We Don't Ban Them from Toy Stores

The easiest political target in the world is sex offenders; a politician can only gain support by attacking them. Thus Cincinnati City Councilman David Pepper, candidate for mayor, wants everyone

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Matt Borgerding

A law barring sex offenders from living near schools is ineffective, according to David Singleton.

The easiest political target in the world is sex offenders; a politician can only gain support by attacking them. Thus Cincinnati City Councilman David Pepper, candidate for mayor, wants everyone to know he supports the city's move to enforce housing restrictions on convicted sex offenders. Ohio law forbids registered sex offenders from living within 1,000 feet of a school.

City staffers have identified 90 persons who are allegedly violating the rule. Getting them moved is "critical to our city's safety," Pepper says. "The city must make protecting our children a top priority."

Pepper, chair of council's Law and Public Safety Committee, offers no evidence that the 90 people in question have harmed any children since the completion of their jail terms. In fact, he misuses the term "sexual predators" — the law also applies to people whose offenses had nothing to do with kids. But evidence isn't important in scoring political points. No one is going to call for less rigorous laws against sex offenders.

One group that has studied the issue, however, argues that the housing restrictions are ineffective and unconstitutional. Citing a study from the Minnesota Department of Corrections, the Prison Reform Advocacy Center (PRAC) is calling on the Ohio Legislature to repeal the housing restriction. The report explains that moving sex offenders away from schools doesn't prevent the offenders from going to such places. In fact, most offenders travel to areas in which they aren't known in order to commit crimes.

PRAC, based in Cincinnati, filed a class action lawsuit in April to challenge the constitutionality of the law.

"This is a bad law that does nothing to protect children but makes it very difficult for sex offenders to find a place to live, which makes it harder for them to become productive members of the community," says David Singleton, executive director of PRAC. "This is particularly true in densely populated urban communities with a lot of schools. Our clients are effectively banished from the community and from their families without any assessment of whether they actually pose a risk to children."

The Minnesota study, "Level Three Sex Offenders Residential Placement Issues," is available at http://www.doc.state.mn.us/publications/socdpublications.htm.

Some Convictions Are Wrong, Some Worth Defending
William Mayo of Cincinnati is about to get his best chance yet to overturn what many observers have called a false conviction. Convicted in 1992 in Cobb County, Ga., of aggravated burglary, he's serving two life prison sentences. Studying psychology and criminal justice at Morehouse College at the time of his arrest, he had no prior criminal record (see "Justice Denied," issue of March 19-25, 2003).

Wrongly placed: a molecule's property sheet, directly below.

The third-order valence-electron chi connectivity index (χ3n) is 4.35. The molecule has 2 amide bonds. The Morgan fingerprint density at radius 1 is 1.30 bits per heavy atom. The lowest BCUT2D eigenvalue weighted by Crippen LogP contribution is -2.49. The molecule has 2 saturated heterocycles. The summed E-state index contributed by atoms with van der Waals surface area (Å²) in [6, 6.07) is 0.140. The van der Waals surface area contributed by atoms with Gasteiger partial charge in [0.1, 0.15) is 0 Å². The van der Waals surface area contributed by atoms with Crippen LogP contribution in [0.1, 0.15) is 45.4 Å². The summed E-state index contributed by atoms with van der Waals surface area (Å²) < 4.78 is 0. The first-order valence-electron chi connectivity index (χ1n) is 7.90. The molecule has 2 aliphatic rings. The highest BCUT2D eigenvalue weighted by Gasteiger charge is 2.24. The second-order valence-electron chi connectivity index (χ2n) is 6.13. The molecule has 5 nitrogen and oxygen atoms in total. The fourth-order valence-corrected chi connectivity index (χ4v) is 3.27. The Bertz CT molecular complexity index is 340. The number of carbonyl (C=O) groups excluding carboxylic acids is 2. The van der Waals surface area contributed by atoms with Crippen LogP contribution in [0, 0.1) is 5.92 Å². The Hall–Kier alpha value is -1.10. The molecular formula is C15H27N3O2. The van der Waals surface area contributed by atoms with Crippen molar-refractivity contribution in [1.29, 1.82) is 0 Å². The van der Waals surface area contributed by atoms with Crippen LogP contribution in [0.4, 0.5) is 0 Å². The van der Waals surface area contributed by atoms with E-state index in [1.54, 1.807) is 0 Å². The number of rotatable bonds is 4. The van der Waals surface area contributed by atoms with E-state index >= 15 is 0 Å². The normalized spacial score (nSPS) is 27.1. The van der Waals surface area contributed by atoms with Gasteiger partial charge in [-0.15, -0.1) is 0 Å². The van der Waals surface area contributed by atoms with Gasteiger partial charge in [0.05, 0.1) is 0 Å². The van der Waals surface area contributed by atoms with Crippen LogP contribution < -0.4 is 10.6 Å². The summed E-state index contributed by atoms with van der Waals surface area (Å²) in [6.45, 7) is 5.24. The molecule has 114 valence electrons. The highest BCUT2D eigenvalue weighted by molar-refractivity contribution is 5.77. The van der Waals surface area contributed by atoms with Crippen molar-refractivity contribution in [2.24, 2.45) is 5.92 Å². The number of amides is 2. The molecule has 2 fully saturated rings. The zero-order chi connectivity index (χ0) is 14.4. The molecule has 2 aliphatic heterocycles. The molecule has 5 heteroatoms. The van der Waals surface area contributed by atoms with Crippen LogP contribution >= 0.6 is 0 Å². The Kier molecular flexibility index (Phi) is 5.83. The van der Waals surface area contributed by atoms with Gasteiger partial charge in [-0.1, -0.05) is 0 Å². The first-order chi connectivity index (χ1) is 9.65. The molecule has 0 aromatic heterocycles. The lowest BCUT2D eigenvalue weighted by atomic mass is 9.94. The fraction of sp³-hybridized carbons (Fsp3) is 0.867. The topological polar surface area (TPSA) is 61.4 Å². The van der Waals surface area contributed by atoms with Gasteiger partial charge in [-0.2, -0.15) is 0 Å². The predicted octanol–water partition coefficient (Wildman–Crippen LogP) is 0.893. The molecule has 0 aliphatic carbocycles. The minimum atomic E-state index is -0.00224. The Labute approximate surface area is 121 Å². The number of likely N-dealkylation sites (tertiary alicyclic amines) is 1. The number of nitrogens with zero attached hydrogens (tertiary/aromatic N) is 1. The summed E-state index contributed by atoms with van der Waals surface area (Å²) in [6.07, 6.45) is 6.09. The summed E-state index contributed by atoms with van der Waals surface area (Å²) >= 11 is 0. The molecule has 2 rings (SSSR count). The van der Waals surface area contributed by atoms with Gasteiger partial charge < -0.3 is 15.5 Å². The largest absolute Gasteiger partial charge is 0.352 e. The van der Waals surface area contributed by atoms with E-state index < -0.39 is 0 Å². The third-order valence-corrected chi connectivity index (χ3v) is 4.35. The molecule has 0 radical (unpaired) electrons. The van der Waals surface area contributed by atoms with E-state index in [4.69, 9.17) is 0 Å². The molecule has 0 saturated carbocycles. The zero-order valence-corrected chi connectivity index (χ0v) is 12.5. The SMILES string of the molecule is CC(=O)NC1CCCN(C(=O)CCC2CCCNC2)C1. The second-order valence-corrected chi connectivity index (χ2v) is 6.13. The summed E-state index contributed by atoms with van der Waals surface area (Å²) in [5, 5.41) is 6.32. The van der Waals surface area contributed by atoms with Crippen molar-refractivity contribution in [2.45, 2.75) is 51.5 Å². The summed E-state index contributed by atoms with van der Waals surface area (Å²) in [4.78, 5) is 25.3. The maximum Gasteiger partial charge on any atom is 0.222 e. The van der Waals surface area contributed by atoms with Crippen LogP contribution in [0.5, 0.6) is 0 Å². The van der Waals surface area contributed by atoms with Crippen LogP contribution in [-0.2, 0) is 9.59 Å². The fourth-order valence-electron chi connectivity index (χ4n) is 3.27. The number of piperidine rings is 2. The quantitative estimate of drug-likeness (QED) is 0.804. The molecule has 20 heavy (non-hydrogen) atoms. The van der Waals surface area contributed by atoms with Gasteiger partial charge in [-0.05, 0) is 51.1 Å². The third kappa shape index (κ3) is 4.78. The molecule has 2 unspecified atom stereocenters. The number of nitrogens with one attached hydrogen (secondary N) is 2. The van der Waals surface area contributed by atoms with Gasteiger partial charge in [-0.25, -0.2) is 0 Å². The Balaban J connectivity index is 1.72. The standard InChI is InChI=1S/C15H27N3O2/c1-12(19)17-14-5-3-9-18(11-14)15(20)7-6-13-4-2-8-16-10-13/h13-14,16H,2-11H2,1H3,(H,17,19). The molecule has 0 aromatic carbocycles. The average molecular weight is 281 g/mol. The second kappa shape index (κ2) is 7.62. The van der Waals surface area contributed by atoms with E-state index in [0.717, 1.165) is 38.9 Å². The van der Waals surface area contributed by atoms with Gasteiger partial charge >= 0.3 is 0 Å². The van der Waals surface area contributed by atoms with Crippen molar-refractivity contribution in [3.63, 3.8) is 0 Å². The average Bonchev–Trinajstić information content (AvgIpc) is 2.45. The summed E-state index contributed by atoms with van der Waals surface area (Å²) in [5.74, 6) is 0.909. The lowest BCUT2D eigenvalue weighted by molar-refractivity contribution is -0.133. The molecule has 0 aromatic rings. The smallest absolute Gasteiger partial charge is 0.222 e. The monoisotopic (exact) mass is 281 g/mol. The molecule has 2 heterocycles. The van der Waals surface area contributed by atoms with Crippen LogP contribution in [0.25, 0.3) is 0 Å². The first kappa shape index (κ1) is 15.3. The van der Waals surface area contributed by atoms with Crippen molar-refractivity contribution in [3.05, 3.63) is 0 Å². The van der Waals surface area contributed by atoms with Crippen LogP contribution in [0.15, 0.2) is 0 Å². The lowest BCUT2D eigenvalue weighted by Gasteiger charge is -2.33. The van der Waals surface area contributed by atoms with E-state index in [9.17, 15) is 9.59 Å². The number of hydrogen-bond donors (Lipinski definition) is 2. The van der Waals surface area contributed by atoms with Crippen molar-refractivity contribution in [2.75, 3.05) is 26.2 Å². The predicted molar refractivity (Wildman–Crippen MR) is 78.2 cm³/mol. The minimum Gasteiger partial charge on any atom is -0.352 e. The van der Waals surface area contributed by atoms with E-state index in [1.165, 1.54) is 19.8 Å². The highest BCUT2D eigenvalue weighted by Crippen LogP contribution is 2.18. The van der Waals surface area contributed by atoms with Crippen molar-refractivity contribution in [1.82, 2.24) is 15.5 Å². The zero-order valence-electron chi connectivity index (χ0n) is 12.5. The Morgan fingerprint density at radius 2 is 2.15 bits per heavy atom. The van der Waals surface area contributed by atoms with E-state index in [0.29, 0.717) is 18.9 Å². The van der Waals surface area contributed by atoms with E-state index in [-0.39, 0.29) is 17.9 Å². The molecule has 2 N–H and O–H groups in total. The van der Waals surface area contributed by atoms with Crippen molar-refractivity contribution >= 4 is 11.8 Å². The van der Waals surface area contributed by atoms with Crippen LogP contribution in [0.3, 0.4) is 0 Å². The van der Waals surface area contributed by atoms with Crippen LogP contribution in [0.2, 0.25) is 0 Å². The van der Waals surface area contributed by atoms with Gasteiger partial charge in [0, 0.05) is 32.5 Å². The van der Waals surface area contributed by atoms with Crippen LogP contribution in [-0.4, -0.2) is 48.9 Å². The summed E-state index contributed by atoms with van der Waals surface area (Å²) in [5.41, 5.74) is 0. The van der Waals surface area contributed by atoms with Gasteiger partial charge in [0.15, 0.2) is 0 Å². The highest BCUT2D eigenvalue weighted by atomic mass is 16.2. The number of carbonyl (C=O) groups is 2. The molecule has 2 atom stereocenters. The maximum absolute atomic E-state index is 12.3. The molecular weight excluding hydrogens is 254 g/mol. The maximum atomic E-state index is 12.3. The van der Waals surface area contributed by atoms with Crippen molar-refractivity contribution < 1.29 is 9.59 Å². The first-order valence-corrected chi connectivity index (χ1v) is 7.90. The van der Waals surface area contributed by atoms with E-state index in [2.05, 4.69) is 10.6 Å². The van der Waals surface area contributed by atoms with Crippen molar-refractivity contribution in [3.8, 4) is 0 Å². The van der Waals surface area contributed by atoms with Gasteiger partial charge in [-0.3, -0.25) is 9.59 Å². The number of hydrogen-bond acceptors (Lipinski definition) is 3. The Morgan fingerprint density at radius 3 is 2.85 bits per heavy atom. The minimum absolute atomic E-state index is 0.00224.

On June 10, Mayo will have a hearing on his writ of habeas corpus. His lawyer argues that prosecutors were aware of witnesses committing perjury, allowed them to use false names and failed to disclose immunity agreements. Two witnesses against Mayo later signed affidavits that they'd perjured themselves under pressure from the prosecutor to avoid sentences for the very crime Mayo was charged with.

Bolstering Mayo's argument is a ruling by the Georgia Supreme Court involving the same prosecutor. The court overturned the life sentence of a man because the prosecutor had failed to tell jurors about an immunity deal for witnesses. For more information on the Mayo case, visit http://www.freemayo.com.

The Greater Cincinnati Log Cabin Republicans recently sent five activists to the National Gay and Lesbian Task Force's Power Summit in Long Beach, Calif. The Power Summit involves four days of training in activism and campaigning to examine the lessons learned from past victories and defeats and develop new leaders in the fight for equality. The training centered on a strategy of direct voter contact known as voter identification, according to Ted Jackson, president of the local Log Cabin chapter. Voter identification was key to the defeat of Cincinnati's Article 12 in 2004, he says.

"I am always reminded that voter identification is essentially making a human connection, and that is why it will be the deciding strategy in our fight for equality," Jackson says. "The real power of this weekend is in the 11 activists from Ohio who made a commitment to keep contacting voters and challenging the stereotypes about gay people."

At the Power Summit the Cincinnati team joined others from Cleveland, Columbus and Toledo to form an 11-member Ohio team. Building on the 2004 grassroots success in Cincinnati, continuing to training new activists and developing political relationships are high priorities for Log Cabin in Cincinnati, Jackson says. The Cincinnati Power Summit team will reach out at the 2005 Pride Alive festival June 11-12 and work to identify new supporters in Republican strongholds in southern Ohio, he says.

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